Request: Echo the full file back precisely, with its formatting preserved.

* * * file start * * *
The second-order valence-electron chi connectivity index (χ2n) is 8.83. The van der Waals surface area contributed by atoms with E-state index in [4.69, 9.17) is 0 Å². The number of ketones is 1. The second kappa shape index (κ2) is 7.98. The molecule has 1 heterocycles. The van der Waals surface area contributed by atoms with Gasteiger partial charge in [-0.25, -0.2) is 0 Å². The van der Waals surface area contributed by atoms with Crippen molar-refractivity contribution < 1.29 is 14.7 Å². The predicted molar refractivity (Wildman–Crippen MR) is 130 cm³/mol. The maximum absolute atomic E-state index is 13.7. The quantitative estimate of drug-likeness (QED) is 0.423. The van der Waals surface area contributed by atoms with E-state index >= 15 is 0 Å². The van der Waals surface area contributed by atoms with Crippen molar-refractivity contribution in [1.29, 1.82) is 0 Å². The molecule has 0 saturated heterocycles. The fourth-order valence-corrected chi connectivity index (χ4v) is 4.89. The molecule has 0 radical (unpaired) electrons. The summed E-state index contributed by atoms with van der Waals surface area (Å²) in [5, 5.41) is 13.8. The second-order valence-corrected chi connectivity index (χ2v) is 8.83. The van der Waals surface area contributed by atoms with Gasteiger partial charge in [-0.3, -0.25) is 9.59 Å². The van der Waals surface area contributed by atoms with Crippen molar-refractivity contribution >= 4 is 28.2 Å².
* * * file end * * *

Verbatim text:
The second-order valence-electron chi connectivity index (χ2n) is 8.83. The van der Waals surface area contributed by atoms with E-state index in [4.69, 9.17) is 0 Å². The number of ketones is 1. The second kappa shape index (κ2) is 7.98. The molecule has 1 heterocycles. The van der Waals surface area contributed by atoms with Gasteiger partial charge in [-0.25, -0.2) is 0 Å². The van der Waals surface area contributed by atoms with Crippen molar-refractivity contribution < 1.29 is 14.7 Å². The predicted molar refractivity (Wildman–Crippen MR) is 130 cm³/mol. The maximum absolute atomic E-state index is 13.7. The quantitative estimate of drug-likeness (QED) is 0.423. The van der Waals surface area contributed by atoms with E-state index >= 15 is 0 Å². The van der Waals surface area contributed by atoms with Crippen molar-refractivity contribution in [1.29, 1.82) is 0 Å². The molecule has 0 saturated heterocycles. The fourth-order valence-corrected chi connectivity index (χ4v) is 4.89. The molecule has 0 radical (unpaired) electrons. The summed E-state index contributed by atoms with van der Waals surface area (Å²) in [5, 5.41) is 13.8. The second-order valence-corrected chi connectivity index (χ2v) is 8.83. The van der Waals surface area contributed by atoms with Gasteiger partial charge in [-0.3, -0.25) is 9.59 Å². The van der Waals surface area contributed by atoms with Crippen molar-refractivity contribution >= 4 is 28.2 Å².